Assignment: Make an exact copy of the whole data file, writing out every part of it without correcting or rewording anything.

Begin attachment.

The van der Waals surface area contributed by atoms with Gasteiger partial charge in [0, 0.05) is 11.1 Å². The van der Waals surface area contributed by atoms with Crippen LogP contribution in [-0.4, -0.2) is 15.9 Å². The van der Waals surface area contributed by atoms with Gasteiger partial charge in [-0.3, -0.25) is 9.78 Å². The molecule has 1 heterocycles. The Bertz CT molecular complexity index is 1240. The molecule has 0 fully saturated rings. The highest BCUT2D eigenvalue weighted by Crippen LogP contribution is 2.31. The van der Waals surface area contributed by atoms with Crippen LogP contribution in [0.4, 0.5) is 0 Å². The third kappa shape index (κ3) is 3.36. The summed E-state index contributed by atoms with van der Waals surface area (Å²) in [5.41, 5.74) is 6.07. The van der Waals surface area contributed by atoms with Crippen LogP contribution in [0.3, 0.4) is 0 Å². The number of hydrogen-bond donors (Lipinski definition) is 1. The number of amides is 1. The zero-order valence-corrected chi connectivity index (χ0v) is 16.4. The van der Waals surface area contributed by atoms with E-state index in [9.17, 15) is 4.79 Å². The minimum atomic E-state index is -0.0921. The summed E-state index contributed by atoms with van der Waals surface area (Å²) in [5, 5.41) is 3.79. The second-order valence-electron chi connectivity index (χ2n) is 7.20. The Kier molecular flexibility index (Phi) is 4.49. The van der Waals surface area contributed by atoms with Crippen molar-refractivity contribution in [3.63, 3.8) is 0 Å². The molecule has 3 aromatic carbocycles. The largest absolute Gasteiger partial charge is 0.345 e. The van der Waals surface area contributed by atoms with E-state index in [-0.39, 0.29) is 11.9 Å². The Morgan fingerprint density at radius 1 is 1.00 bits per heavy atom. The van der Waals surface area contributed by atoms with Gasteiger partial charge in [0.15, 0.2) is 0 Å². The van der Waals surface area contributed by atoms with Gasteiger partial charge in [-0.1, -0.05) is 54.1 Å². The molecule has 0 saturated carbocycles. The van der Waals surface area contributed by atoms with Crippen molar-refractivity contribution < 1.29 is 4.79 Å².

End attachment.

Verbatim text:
The van der Waals surface area contributed by atoms with Gasteiger partial charge in [0, 0.05) is 11.1 Å². The van der Waals surface area contributed by atoms with Crippen LogP contribution in [-0.4, -0.2) is 15.9 Å². The van der Waals surface area contributed by atoms with Gasteiger partial charge in [-0.3, -0.25) is 9.78 Å². The molecule has 1 heterocycles. The Bertz CT molecular complexity index is 1240. The molecule has 0 fully saturated rings. The highest BCUT2D eigenvalue weighted by Crippen LogP contribution is 2.31. The van der Waals surface area contributed by atoms with Crippen LogP contribution in [0.4, 0.5) is 0 Å². The third kappa shape index (κ3) is 3.36. The summed E-state index contributed by atoms with van der Waals surface area (Å²) in [5.41, 5.74) is 6.07. The van der Waals surface area contributed by atoms with Crippen LogP contribution in [0.3, 0.4) is 0 Å². The number of hydrogen-bond donors (Lipinski definition) is 1. The number of amides is 1. The zero-order valence-corrected chi connectivity index (χ0v) is 16.4. The van der Waals surface area contributed by atoms with E-state index in [9.17, 15) is 4.79 Å². The minimum atomic E-state index is -0.0921. The summed E-state index contributed by atoms with van der Waals surface area (Å²) in [5, 5.41) is 3.79. The second-order valence-electron chi connectivity index (χ2n) is 7.20. The Kier molecular flexibility index (Phi) is 4.49. The van der Waals surface area contributed by atoms with Crippen molar-refractivity contribution in [3.63, 3.8) is 0 Å². The molecule has 3 aromatic carbocycles. The largest absolute Gasteiger partial charge is 0.345 e. The van der Waals surface area contributed by atoms with E-state index in [-0.39, 0.29) is 11.9 Å². The Morgan fingerprint density at radius 1 is 1.00 bits per heavy atom. The van der Waals surface area contributed by atoms with Gasteiger partial charge in [0.15, 0.2) is 0 Å². The van der Waals surface area contributed by atoms with Gasteiger partial charge in [-0.1, -0.05) is 54.1 Å². The molecule has 0 saturated carbocycles. The van der Waals surface area contributed by atoms with Crippen molar-refractivity contribution < 1.29 is 4.79 Å².